- Research article
- Open Access
“Like you are fooling yourself”: how the “Stoptober” temporary abstinence campaign supports Dutch smokers attempting to quit
BMC Public Health volume 19, Article number: 522 (2019)
The Stoptober temporary abstinence campaign challenges smokers to engage in a collective quit attempt for 28 days. The campaign is based on social contagion theory, SMART (i.e., Specific, Measurable, Attainable, Realistic and Time-sensitive) goal setting and PRIME (i.e., Plans, Responses, Impulses, Motives and Evaluations) theory. Although Stoptober was found to yield impressive 28-day quit rates, relapse rates remained substantial. Therefore, we examined how Stoptober supported smokers in their attempt to quit and how the campaign’s effectiveness could be strengthened.
In 2016, we conducted semi-structured interviews with 23 Stoptober participants in the Netherlands. Data were analyzed thematically.
Respondents explained how social contagion-based components had familiarized them with Stoptober, motivated them to participate, and created a pro-smoking cessation social norm. Setting SMART goals was reported as “fooling yourself”, since it distracted respondents from their goal of quitting for good and helped them perceive that temporary abstinence was achievable. Respondents also illustrated the usefulness of PRIME theory. They typically used an individual selection of available supports that varied over time. To achieve long-term abstinence, respondents expressed the need for additional social network support and interactive, personalized and professional support during and after the campaign.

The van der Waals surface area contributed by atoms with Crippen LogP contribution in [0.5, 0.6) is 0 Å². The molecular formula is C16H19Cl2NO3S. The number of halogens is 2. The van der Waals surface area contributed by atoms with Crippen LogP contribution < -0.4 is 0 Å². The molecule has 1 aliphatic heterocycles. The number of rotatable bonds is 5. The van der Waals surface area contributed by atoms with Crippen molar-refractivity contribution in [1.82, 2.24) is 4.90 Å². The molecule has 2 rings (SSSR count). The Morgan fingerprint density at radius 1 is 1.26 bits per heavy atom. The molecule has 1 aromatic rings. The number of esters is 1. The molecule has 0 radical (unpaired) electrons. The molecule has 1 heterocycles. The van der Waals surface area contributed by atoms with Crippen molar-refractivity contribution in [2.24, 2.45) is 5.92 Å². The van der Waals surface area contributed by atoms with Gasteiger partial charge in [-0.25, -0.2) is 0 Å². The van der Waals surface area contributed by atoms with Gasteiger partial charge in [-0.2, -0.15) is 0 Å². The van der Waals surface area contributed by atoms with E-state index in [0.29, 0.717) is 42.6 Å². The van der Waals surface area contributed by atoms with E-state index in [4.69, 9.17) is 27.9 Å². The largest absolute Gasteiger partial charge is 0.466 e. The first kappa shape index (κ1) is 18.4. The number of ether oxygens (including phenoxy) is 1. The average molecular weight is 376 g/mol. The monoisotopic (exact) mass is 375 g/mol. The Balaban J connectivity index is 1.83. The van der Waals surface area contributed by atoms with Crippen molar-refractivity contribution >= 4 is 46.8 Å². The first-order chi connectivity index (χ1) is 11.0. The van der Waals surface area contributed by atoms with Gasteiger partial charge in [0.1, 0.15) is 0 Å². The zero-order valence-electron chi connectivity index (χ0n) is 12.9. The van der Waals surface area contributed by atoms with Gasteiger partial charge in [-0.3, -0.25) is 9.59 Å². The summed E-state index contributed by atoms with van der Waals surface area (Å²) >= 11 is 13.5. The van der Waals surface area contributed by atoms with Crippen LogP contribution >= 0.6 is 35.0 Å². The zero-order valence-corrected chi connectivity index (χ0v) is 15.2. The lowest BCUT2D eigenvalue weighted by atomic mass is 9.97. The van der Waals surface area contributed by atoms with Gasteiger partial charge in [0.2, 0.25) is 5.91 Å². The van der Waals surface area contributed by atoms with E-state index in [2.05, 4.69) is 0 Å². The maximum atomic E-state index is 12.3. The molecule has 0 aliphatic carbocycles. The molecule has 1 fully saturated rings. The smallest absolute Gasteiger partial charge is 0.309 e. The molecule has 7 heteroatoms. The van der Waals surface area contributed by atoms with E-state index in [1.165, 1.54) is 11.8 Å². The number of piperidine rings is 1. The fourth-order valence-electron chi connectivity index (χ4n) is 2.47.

Stoptober supports smokers in their attempts to quit and generally according to the campaign’s theoretical principles. Added to available evidence, this finding supports the continuation and wider implementation of Stoptober, while connecting the campaign to social networks and regular smoking-cessation services to help improve long-term abstinence rates.
Tobacco use is a main cause of death worldwide . Although the prevalence of smoking in Western European countries is decreasing , the increase in the percentage of non-smokers has slowed and is mainly limited to higher socioeconomic strata . This development indicates that there is still ample room for cessation programs that are effective and able to reach a substantial number of smokers .